The way in which we return money is by wiring it home to our credit union. For the privilege, you pay 8,000 yen ($85) and get to park your fanny in the bank for 40 minutes or more. This was the 5th time in 6 years that we did this, though it actually has been about 2.3 years since the last time. Each time, the process changes a little. In fact, each time it has become more troublesome.
The last time we did this, we were quizzed a little about why we were sending the money back. This time, we were interviewed extensively about:
- where the money came from
- why the money was being sent back
- who the money was paid to
- our relationship and history with the bank we were sending the money to
They also asked to riffle through the history of transfers we just so happened to bring with us. That is, they wanted to look at the 4 previous wire transfers documentation. This was weird because they have copies of all of those papers, too, but we gamely went along with it. Even after seeing that every other time we wired the money it was to the exact same account and the exact same bank, they kept scrutinizing the information as if there were something missing.
After much fussing and questioning, we were sent off to sit and wait. No doubt they were performing forensic tests on microscopic residue we had left on the documents or some such. It's interesting to note that we don't have a Japanese ink stamp (hanko) and we were chastised for this when I couldn't recall precisely how I signed my name when I opend my account about 15 years ago. The bank lady said that you don't have to worry about remembering how you signed your name if you have a hanko. We didn't want to sass her, but after we retreated to the waiting area, I mentioned to the CH that, while I couldn't recall precisely how I signed my name, at least no one could steal my signature like they could a hanko. Also, only in Japan am I forced to sign my name different ways. In the U.S., I can sign (first name + last name) all the time so I don't have to remember how I did it as I always do it the same way. In Japan, they keep forcing me to write it in various permutations of (last + first)or (last + first + middle) or (first + middle + last).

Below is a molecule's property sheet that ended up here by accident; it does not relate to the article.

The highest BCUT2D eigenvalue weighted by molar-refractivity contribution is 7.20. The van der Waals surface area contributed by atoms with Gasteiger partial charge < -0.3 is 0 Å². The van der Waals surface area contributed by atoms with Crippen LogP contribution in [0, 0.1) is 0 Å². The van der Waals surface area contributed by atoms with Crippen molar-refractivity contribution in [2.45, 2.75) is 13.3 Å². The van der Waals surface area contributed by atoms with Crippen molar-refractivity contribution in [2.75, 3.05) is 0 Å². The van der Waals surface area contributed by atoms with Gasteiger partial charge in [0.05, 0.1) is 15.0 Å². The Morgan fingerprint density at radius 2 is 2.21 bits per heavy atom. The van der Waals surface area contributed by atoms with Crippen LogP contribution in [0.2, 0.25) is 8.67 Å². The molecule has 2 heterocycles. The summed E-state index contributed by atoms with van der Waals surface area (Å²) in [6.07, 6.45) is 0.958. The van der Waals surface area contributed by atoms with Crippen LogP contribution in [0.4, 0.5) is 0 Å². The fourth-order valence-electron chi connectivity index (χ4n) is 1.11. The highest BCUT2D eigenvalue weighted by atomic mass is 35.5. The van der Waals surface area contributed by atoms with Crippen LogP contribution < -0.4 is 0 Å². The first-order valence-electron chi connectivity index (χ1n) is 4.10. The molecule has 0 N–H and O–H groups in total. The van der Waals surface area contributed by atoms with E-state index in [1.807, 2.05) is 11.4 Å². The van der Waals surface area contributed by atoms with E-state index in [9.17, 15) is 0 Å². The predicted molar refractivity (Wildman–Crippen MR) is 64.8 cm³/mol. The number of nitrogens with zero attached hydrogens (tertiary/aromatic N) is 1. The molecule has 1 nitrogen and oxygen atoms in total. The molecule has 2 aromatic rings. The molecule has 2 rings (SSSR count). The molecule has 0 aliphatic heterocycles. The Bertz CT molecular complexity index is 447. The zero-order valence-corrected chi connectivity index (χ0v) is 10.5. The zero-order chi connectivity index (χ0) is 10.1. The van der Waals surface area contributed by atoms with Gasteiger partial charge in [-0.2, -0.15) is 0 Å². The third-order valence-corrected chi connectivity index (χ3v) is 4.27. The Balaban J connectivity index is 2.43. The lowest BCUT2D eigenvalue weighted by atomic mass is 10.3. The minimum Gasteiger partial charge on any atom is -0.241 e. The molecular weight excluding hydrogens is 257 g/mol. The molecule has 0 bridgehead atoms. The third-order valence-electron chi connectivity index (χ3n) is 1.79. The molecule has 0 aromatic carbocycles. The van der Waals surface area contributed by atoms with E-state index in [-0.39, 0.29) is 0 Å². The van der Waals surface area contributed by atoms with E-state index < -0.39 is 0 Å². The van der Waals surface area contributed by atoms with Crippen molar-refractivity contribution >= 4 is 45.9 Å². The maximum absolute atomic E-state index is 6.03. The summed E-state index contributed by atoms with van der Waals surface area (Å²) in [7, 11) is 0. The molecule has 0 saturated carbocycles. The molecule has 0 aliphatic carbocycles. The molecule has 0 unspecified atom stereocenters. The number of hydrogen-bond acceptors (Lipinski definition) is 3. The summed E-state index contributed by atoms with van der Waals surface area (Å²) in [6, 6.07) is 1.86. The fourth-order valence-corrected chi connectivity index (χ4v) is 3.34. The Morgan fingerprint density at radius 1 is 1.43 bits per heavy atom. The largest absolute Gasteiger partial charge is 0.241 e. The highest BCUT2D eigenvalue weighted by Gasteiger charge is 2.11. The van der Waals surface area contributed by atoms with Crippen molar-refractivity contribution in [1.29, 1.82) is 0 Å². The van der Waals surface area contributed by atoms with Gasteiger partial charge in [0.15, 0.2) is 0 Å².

At any rate, as we sat there, we noticed a few things. For one, the door to the safe, which is about a foot thick and has one of those big wheel handles you always see in safe cracker scense in movies, was hanging wide open with notices for the staff attached to it with magnets. The fact that this is the area where things are supposed to be secured for their bank patrons and it's just left hanging wide open as an ad hoc notice board doesn't exactly inspire confidence in their security. The other thing we noticed was that all of the women had to wear ugly grey polyester suits with fuschia blouses while the men were just wearing regular suits. Also, the women were in the front and had to deal with customers and the men were all in the back. I'm guessing the men spend their valuable time frowning at important paperwork.
The reason for all of the scrutiny and interrogating is that the banks have to comply with (police's? government'?) requests to keep an eye open for potential money launderers. I've read that this applies if you send back more than the equivalent of 5,000,000 yen or more, though I've heard that some people have been grilled for sending back as little as 10,000 yen when they've attempted to do it through the post office. I can't say for sure, but the banks can't really help having to put you through so much as it's not really their choice. Also, it's not personal nor does it apply to foreigners only, though foreigners are more likely to be affected by it since few Japanese are wiring money to foreign banks.
My advice if you want to send money home is to make sure you print e-statements from the bank you're wiring your money to if you don't have an old-fashioned passbook. Also, take your working contract, business card, or a pay statement that proves your relationship with your company. You also have to have your gaijin card. If you're married and operating from an account with your spouse's name on it, then you also need to take your spouse along. This time we were lucky that the CH just happened to take a folder with some extra documents which they accepted as sufficient proof our our relationship with our credit union. I don't expect that we'll be sending money again any time soon as we pretty much tapped ourselves out this time, but I'm going to go a bit better armed next time.